For the first time in 24 years I will not be joining the industry at the National Association of Convenience Stores (NACS) Show this year in Las Vegas as the COVID pandemic has claimed yet another industry gathering.
On paper, it’s just another show in a long line of canceled conferences since March, but in reality, it is so much more because NACS has always served as a four-day celebration of the hard work the industry does every day. Together, we got through 9/11 and Hurricane Katrina and we moved forward to celebrate work, life and each other at a NACS Show. But this year we were felled by an invisible virus. As humans, we are wired to respond to immediate danger, like the earth rumbling beneath our homes or storm clouds raging from the heavens. At least then we have some control of the aftermath. But it’s so much tougher to realize you’re powerless over an infection that has ravaged so many far and wide.
There is hope on the horizon, especially as the industry collectively can be proud of the work it has been doing these past eight months. Throughout all the madness we’ve encountered since March, few things in the world of business or life in general have been as consistent as the convenience store industry. In the face of danger and uncertainty, you and your teams gallantly went about your business stocking shelves, providing fresh food and fuel, and even offering a comforting shoulder to people who desperately needed some comforting.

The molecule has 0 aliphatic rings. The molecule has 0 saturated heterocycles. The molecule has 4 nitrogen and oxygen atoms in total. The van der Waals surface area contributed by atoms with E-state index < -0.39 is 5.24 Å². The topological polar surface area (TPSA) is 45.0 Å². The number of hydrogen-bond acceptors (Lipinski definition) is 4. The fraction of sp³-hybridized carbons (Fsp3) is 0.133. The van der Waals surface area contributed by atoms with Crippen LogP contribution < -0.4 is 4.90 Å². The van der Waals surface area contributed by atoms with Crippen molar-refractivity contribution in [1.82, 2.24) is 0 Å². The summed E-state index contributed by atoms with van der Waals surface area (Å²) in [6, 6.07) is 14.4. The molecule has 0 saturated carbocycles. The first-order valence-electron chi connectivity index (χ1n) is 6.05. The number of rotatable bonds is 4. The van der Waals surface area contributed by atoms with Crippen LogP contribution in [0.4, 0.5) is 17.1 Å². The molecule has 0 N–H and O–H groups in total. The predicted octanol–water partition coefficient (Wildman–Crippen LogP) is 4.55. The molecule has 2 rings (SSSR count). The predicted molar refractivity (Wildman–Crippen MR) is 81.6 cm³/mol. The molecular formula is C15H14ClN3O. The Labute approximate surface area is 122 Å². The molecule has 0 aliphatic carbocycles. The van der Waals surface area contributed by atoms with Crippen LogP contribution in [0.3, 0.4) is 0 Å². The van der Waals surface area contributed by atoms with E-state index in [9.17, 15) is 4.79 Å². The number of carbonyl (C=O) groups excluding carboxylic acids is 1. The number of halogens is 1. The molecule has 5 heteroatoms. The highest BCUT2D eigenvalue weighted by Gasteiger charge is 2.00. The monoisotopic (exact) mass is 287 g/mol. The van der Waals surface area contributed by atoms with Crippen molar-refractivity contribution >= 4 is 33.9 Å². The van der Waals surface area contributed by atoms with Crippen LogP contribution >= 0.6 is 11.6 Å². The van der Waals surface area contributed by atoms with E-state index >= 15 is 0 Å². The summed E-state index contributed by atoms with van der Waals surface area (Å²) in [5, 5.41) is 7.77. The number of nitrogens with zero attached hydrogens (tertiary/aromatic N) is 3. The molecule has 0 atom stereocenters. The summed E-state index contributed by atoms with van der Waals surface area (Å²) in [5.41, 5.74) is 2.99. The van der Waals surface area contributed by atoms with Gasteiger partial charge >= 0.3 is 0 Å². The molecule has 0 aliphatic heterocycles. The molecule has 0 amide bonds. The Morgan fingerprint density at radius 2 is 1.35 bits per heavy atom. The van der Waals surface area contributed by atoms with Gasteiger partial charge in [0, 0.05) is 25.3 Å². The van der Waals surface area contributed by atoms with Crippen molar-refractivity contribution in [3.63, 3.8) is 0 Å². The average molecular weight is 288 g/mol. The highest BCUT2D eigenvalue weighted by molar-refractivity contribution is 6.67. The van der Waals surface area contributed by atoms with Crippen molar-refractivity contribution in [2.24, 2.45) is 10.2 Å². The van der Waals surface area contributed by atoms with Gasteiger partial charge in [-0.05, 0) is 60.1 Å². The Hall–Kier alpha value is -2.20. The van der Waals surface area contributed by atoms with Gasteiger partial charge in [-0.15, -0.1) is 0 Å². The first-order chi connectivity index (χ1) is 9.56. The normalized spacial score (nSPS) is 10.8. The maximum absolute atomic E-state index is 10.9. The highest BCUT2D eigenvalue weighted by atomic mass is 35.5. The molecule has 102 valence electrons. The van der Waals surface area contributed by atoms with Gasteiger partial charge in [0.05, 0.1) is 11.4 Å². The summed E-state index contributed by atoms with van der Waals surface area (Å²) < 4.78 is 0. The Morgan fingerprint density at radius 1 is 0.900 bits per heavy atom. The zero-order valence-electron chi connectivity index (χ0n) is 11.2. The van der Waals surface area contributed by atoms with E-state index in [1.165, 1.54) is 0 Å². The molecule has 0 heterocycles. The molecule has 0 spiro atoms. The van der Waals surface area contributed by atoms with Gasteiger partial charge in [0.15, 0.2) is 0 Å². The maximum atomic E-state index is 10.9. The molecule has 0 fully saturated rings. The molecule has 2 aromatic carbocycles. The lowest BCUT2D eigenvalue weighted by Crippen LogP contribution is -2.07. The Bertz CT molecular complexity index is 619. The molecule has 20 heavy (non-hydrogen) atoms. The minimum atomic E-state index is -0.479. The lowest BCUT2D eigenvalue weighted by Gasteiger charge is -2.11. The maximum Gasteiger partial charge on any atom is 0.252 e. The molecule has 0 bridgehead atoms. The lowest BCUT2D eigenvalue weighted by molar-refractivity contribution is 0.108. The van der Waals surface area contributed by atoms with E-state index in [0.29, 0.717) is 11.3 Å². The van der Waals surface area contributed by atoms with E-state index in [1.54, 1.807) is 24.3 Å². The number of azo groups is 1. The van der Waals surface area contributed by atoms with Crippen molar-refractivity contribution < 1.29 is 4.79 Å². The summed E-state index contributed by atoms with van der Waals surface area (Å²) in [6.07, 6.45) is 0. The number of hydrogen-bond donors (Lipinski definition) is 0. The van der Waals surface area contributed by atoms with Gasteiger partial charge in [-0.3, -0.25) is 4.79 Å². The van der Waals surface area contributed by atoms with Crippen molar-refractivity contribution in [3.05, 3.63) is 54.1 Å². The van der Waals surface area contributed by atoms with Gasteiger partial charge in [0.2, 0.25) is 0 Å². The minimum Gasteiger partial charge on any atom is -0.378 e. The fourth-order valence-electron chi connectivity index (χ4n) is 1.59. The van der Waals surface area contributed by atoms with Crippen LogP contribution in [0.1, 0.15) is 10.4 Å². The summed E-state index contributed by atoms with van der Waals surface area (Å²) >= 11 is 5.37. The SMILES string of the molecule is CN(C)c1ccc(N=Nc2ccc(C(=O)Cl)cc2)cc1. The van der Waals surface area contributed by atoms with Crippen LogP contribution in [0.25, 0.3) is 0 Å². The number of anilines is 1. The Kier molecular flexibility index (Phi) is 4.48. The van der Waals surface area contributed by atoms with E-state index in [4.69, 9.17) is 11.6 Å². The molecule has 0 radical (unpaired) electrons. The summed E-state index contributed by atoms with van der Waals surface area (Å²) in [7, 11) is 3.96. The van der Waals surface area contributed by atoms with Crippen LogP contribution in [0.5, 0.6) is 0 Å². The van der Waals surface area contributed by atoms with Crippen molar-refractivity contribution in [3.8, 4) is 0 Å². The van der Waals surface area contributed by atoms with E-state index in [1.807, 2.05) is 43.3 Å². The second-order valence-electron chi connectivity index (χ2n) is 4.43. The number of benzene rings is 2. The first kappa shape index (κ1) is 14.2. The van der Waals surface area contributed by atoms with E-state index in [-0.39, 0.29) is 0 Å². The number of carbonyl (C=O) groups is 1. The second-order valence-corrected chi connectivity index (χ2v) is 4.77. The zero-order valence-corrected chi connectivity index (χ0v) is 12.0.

The country may have slowed, but our resiliency as an industry is on full display. It was such a rush for me to get back out on the road last month. Over the last five weeks I’ve had the opportunity to visit new GetGo stores in Pennsylvania and Ohio, visit the new-to-industry Chestnut Market brand in New York and travel down to Savannah, Ga., to spend time with Greg Parker and his executive team at Parker’s.
At each stop, I was blown away by the optimism these retailers share for the future. Things got so bad in March and April that I would completely understand if some chains were ready to throw in the towel. Instead, what I hear from marketers across the industry is that they are emerging from this pandemic better, smarter, stronger operators.
Honestly, I expected nothing less.
Doug Galli, chairman of our National Advisory Group (NAG) and vice president of Crosby Reid Stores, operates in one of the markets hit hardest by COVID-19. Upstate New York lost scores of jobs and saw fuel volumes plummet from March through June. But after a couple of tough months, Doug has joined the growing chorus of optimistic operators once again excited about the potential this industry has to flourish. That’s the winner’s mentality I’m used to writing about.
The spirit of the convenience store industry cannot and will not be broken. If you ever wonder if your hard work or your commitment to outstanding service and employees is making a difference, I’m here to tell you that it is because I see it on the faces of the customers I see in your stores every day. I see it on the faces of your employees who are proud to represent your brand and take care of the communities you serve. To me, this is the very best of what America has to offer. In the face of a deadly virus that has claimed the lives of hundreds of thousands of Americans, we continue to persevere, respect one another and get the job done. It’s a tremendous honor to be associated with the work you’re doing. So while we will not be meeting at the NACS Show this year, know that we don’t need a conference to celebrate your commitment to retail excellence.
Salute to Gator
Our good friend Phil Gates had surgery in August to deal with some longtime health issues. If you don’t know Phil personally, you have definitely seen him at a trade show or somewhere drinking a Coors Light. You’ve got this Phil. All your friends at CSD and across the industry wish you well.